Sustainable tourism has grown over recent decades to become something of a South African specialty. It is responsible tourism, a kinder way of travelling – gentler on the pocket, sensitive to community hosts and caring towards nature.
Since 1995, a new spirit of sustainable tourism has infused the industry, Green tourism, under Government leadership and through private projects, now goes beyond the simply eco-friendly. The new green is making sure that the people living next to parks benefit from them.
South Africa is a world leader in this kind of initiative. In fact, South Africa has pioneered responsible tourism in many ways. One of the most visible ones was extending the Fair Trade label to tourism products – a uniquely South African innovation.
Fair Trade tourism products run the whole gamut of experiences – from five star game lodges all the way through to adventure operators, bicycle tours, and community-owned guest houses. Included below are a number of initiatives, activities and accommodation details in South Africa that are striving to meet a standard by which others are judged.
Behind social upliftment projects – whether initiated by government, individuals or corporates – is a conscious goal for SA. This is to find a new path that can redress past inequalities, support South African community tourism, improve quality of life, and offer visitors an enriching experience.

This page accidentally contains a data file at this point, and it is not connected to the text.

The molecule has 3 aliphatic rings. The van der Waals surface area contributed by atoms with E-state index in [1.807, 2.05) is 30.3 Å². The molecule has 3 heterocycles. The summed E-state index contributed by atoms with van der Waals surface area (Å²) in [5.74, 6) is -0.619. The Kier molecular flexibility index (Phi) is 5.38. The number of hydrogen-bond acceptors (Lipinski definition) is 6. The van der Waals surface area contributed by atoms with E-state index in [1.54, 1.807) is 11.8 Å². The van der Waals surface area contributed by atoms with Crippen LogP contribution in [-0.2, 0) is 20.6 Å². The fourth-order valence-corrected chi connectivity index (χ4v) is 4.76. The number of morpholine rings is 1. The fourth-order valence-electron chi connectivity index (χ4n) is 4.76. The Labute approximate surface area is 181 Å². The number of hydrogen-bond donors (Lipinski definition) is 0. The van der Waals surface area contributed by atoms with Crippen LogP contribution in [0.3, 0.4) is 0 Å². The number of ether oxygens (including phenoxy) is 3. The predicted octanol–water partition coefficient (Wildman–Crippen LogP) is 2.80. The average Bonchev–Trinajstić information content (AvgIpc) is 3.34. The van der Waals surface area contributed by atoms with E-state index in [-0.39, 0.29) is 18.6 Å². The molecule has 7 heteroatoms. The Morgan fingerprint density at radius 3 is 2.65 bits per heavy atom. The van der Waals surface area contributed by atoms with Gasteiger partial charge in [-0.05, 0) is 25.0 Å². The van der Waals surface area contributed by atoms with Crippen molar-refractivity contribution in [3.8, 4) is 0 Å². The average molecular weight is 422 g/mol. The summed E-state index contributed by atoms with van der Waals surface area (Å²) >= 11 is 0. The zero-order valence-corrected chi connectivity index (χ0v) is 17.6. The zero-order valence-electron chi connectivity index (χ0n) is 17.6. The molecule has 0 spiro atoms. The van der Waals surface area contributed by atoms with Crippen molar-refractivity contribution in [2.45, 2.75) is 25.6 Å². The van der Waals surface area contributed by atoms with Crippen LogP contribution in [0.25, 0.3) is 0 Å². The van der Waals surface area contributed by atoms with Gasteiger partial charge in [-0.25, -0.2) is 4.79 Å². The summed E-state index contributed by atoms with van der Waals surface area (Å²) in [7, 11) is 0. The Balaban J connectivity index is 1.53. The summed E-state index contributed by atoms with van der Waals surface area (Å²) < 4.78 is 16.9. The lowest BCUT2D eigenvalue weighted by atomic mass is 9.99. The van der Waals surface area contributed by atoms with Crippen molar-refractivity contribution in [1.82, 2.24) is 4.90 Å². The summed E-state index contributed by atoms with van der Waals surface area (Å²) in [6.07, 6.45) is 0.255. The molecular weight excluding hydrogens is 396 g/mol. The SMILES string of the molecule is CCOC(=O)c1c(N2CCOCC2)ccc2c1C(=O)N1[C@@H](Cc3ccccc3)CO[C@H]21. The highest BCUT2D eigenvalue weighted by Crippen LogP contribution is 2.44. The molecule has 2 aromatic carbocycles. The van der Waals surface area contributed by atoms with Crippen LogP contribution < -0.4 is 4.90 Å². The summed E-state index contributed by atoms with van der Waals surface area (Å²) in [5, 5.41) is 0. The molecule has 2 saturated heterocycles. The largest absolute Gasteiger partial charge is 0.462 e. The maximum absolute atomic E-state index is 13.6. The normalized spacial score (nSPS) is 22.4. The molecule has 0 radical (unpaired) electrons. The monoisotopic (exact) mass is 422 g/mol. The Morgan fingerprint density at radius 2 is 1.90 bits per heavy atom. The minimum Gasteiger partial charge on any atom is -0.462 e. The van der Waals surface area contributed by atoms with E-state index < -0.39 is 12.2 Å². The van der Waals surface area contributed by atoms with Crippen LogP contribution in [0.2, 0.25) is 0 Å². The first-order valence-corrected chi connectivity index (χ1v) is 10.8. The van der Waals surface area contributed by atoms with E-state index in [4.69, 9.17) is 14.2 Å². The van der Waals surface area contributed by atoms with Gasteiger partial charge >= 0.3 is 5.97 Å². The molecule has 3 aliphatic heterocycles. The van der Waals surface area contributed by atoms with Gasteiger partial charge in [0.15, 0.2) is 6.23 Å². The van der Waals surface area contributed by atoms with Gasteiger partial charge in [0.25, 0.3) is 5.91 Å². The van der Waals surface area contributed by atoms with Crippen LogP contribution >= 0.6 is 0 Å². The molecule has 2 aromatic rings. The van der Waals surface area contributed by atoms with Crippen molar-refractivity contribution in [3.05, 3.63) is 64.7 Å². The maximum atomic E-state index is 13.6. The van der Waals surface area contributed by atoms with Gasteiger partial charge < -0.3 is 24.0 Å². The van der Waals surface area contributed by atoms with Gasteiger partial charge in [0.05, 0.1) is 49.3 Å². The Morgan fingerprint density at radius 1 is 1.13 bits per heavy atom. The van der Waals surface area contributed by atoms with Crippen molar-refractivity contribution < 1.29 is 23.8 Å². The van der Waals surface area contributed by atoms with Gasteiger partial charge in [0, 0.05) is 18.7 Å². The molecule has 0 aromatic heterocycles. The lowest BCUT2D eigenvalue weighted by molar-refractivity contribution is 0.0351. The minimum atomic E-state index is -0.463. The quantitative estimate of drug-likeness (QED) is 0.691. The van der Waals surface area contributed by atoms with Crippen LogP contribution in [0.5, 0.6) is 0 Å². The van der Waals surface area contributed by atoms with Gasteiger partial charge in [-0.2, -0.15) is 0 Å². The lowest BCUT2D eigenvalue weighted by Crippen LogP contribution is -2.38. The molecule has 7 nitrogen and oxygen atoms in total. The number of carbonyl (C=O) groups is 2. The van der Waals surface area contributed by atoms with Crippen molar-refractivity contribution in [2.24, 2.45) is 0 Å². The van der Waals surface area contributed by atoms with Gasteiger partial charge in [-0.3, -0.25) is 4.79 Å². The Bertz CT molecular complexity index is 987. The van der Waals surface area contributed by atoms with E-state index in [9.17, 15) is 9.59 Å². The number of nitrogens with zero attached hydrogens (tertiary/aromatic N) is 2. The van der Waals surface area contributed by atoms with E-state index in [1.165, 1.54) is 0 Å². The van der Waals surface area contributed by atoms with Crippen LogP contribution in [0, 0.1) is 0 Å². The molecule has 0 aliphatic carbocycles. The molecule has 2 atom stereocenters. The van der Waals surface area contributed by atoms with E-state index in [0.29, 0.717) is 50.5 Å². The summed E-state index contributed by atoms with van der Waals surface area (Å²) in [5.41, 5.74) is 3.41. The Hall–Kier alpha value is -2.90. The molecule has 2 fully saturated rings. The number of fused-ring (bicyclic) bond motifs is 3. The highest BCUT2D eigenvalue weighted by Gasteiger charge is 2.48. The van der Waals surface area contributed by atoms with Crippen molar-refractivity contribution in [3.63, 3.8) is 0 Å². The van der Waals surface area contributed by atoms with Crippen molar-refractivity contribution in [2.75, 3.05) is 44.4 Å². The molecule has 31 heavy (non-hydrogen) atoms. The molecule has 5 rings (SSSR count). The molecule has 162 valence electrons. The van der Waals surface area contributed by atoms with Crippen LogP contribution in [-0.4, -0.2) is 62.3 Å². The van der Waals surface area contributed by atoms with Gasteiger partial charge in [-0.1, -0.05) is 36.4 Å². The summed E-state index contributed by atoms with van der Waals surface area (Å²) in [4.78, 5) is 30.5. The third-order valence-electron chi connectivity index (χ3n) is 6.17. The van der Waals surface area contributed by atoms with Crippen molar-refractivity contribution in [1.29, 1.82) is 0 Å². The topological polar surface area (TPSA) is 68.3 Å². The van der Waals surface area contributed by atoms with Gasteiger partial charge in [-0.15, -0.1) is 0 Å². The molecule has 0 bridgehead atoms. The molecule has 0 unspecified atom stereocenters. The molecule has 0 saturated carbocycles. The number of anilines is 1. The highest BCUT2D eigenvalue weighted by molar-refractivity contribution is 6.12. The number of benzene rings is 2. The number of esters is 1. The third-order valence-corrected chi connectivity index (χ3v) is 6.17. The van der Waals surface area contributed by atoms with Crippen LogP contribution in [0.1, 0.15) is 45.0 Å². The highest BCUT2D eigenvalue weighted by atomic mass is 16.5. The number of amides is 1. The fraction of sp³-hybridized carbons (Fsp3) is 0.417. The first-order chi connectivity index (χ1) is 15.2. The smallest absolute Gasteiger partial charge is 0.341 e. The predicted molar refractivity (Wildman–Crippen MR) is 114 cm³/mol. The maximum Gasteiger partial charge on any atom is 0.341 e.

Community tourism projects: South African community tourism projects enable the enlightened traveler to have a fulfilling holiday while changing the way they see the world.
Nelson Mandela's humanitarian projects: Nelson Mandela's influence on society didn't stop when he announced his retirement from politics in 2004 – his legacy and actions continue inspiring millions across the globe.
The Masiphumelele township: South Africa's Cape Peninsula is known for its scenic beauty but the benefits visitors can bring to the townships are even more gratifying.
Eastern Cape township tours: A morning spent in the Port Elizabeth townships and settlements of Zwide, KwaZakhele and Ramaphosa puts guests in the midst of a bustling street market, where sidewalk barbers, wire artists and hooting taxis hold sway.
Volunteer projects in South Africa, be they wildlife- or community-based, enable participants to leave for their home countries with a heightened sense of achievement, self-awareness and understanding of the host country. Said one voluntourist: 'I now live in the present....' Volunteer projects in South Africa are among the freshest forms of responsible tourism to gain momentum in this country.
Voluntourism, as it is also known, is an extraordinary way of getting under the skin of the country, of leaving a positive legacy while also gaining experience and leaving with unforgettable memories. Hosts and visitors alike will part feeling enriched.
Broadly speaking, South African volunteer work falls into two main categories – helping to uplift impoverished communities, or nature conservation.
Activities for Tourists